I spent Saturday afternoon with the children and mamá of Casa Amanecer. We took them to Globos where they had lots to eat including way too much ice cream. Some of the little ones made more of a dent in the generous portions of food than I thought was possible. 

After eating ourselves silly we went bowling. Even the little boys had a blast rolling the ball down the lane. Hitting any of the pins was a bonus. I bowled terribly and lost to Dunia and Marinely. There seemed to be bowling balls, kids, pins, and kids everywhere. It was chaos. It was wonderful.

Dunia and Marinely say their victorious goodbyes
I also had the privilege of spending a decent amount of time with the Bolivian director of Amistad, Lila. She even took me to her church on Sunday where we sang choruses in Spanish. I felt myself crying at one point. It was so touching to be with a fellow group of Christians half a world away. 

I managed to get much of the gist of the sermon in Spanish. It was about the importance of the family. Though some of the specific examples were very Bolivian, most of it would have been equally applicable in my church in the US.

Goodbyes with Bárbara and Casa San Francisco
I’ve tried to understand why I love going to Amistad so much. I’m not sure what it is, but there is something special about the people, both the children in the orphanage and the people who work with them. I’ve been told that my pictures from Bolivia seem to show me with a real smile rather than the often awkward one I have in most photos. Bolivia is the place where I feel the most free to smile, laugh, and cry. I can’t wait to go back.

Beware, however, I will be trying to convince you to come with me the next time I go!  

Monday, October 7, 2013

Wuv, twue wuv...

Ignore my expression and look at Becky, Steven and the beach
About ten days ago, I had the pleasure of conducting a wedding ceremony for my daughter, Becky, and her husband, Steven. They were officially married on 12/12/12, but wanted something more meaningful to share with their friends and family. The ceremony was at the beach and both it and the participants were amazingly photogenic as these pictures attest.

Becky asked that I read 1 Corinthians 13 and allowed me to say a few words after doing so. Here are the portions of that chapter that I talked about in the context of marriage:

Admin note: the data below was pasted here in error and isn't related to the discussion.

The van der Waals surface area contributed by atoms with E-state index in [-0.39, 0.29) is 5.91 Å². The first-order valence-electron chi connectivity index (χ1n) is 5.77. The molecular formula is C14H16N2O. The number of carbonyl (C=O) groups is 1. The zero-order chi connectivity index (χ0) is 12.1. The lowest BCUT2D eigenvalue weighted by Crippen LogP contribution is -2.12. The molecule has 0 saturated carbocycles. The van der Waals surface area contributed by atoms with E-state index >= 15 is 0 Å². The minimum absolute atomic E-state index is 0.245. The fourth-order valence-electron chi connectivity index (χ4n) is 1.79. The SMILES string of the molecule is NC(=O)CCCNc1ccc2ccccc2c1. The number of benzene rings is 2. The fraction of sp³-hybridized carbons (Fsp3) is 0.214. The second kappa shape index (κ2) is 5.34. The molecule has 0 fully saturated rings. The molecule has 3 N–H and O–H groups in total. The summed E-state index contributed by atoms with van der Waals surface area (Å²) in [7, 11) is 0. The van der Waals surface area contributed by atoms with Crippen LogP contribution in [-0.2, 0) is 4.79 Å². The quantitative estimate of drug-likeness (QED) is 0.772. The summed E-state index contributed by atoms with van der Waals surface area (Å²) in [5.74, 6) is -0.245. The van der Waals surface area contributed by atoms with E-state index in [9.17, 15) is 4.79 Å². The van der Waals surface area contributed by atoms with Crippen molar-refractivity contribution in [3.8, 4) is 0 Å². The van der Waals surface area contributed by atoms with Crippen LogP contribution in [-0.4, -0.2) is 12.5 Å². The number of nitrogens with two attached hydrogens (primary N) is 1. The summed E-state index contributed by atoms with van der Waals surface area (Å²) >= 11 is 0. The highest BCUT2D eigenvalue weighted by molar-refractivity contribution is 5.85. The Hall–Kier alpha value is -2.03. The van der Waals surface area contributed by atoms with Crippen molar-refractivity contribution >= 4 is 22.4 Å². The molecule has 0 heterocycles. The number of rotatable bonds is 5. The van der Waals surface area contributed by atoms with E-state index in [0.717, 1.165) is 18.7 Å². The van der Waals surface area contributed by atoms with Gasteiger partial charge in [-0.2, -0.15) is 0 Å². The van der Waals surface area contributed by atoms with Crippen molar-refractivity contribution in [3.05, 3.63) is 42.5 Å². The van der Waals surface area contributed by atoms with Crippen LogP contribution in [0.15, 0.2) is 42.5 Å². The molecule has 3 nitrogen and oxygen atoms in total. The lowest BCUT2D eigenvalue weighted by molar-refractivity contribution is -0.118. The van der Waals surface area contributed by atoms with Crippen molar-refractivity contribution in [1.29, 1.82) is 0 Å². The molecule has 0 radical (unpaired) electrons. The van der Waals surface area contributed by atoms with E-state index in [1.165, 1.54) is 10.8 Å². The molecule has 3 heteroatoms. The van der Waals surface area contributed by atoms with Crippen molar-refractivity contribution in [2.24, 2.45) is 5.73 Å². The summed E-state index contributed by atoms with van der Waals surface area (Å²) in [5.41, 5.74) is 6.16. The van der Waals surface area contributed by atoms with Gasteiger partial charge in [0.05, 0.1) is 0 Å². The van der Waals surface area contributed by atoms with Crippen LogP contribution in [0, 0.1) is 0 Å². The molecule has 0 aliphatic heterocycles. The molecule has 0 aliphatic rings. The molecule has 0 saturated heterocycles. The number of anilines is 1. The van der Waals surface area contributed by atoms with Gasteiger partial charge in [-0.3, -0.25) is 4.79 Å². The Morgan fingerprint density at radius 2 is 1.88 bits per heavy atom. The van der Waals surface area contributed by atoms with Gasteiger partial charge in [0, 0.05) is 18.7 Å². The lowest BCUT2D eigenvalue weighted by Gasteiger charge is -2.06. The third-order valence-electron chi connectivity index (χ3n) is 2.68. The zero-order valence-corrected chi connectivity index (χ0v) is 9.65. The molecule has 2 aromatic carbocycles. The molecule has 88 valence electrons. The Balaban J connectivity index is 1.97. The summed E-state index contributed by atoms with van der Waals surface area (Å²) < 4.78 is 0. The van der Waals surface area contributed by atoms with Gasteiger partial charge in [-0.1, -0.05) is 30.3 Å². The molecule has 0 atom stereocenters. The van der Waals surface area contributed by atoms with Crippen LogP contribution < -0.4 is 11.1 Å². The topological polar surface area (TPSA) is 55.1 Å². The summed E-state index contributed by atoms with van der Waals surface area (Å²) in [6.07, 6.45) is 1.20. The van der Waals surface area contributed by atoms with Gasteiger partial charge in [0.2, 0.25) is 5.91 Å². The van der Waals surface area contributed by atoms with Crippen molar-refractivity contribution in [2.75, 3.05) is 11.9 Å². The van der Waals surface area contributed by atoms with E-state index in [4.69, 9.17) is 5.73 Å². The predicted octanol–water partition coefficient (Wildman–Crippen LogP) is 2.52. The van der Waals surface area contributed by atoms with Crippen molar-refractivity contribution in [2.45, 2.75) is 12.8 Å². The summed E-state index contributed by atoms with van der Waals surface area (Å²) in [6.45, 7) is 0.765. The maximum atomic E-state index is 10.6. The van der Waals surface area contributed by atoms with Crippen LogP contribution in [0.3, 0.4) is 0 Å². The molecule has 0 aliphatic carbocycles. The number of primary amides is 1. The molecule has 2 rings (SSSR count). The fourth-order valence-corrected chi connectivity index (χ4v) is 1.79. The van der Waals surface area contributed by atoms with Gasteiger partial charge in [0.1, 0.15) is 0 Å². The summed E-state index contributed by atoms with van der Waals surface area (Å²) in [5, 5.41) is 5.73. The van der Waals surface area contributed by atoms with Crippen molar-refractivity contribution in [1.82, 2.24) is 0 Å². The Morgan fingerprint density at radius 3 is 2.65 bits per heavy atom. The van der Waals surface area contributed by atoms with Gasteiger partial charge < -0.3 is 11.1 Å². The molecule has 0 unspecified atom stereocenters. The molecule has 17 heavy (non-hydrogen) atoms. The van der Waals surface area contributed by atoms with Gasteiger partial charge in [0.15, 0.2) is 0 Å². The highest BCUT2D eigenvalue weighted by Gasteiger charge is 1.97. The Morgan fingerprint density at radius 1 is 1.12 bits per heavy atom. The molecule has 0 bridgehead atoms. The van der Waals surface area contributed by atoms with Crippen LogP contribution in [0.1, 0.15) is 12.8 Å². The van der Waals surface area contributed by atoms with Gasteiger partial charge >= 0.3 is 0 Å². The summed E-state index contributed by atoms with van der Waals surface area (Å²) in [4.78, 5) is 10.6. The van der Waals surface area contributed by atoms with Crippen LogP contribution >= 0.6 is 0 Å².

Love is patient, love is kind. It does not envy, it does not boast, it is not proud. It does not dishonor others, it is not self-seeking, it is not easily angered, it keeps no record of wrongs. Love does not delight in evil but rejoices with the truth. It always protects, always trusts, always hopes, always perseveres.
Love never fails.
And now these three remain: faith, hope and love. But the greatest of these is love.

Susie and the happy couple
I told them (and everyone else there) that the love Paul describes must be an action, a verb, not just a feeling, or a noun. Love is something we must choose to do. Every day.

I said that on that day Becky was beautiful and Steven was handsome. They fervently meant their vows, their “I dos.” But, that will not remain always true. Beauty fades. “I dos” and “I wills” become “I don’ts” and “I won’ts.”

I explained that both of them (and all of us) need to put Paul’s words into action. The love he describes is not the natural outcome of the love they had for each other that beautiful day. We aren’t always patient, kind, trusting, hopeful, or truthful. Indeed, human love does fail.

Everyone is jumping for joy!
Human ability is not sufficient to do what Paul describes. He describes agape love, the sacrificing love that God has for each of us. We need God’s help to love each other, even in a good marriage.

I prayed for them (and everyone at the ceremony) that they would allow God’s love for each of them to assist them in loving their spouses.

The muttonchops that almost appeared 
Steven had asked me if I would conduct part of the ceremony like the bishop in Princess Bride. I had planned to do so and went so far as to get fluffy, muttonchop sideburns like in the movie. They were, however, a bit too difficult to get on without being too hard to get off! So, this picture will have to suffice. I did conclude the ceremony by saying, “May wuv, twue wuv fowow you foweva.”

I continue to pray that Becky and Steven (and other married couples, including Susie and I) will put in the effort to experience twue wuv. 

Thursday, October 3, 2013

Quick book reviews (#6)

Here is another set of brief reviews of books I recently read. These reviews use a scale of one to five stars based on Library Thing (where I post these reviews as well). I am a tough grader and seldom give out the full five stars, so keep that in mind when looking at my ratings.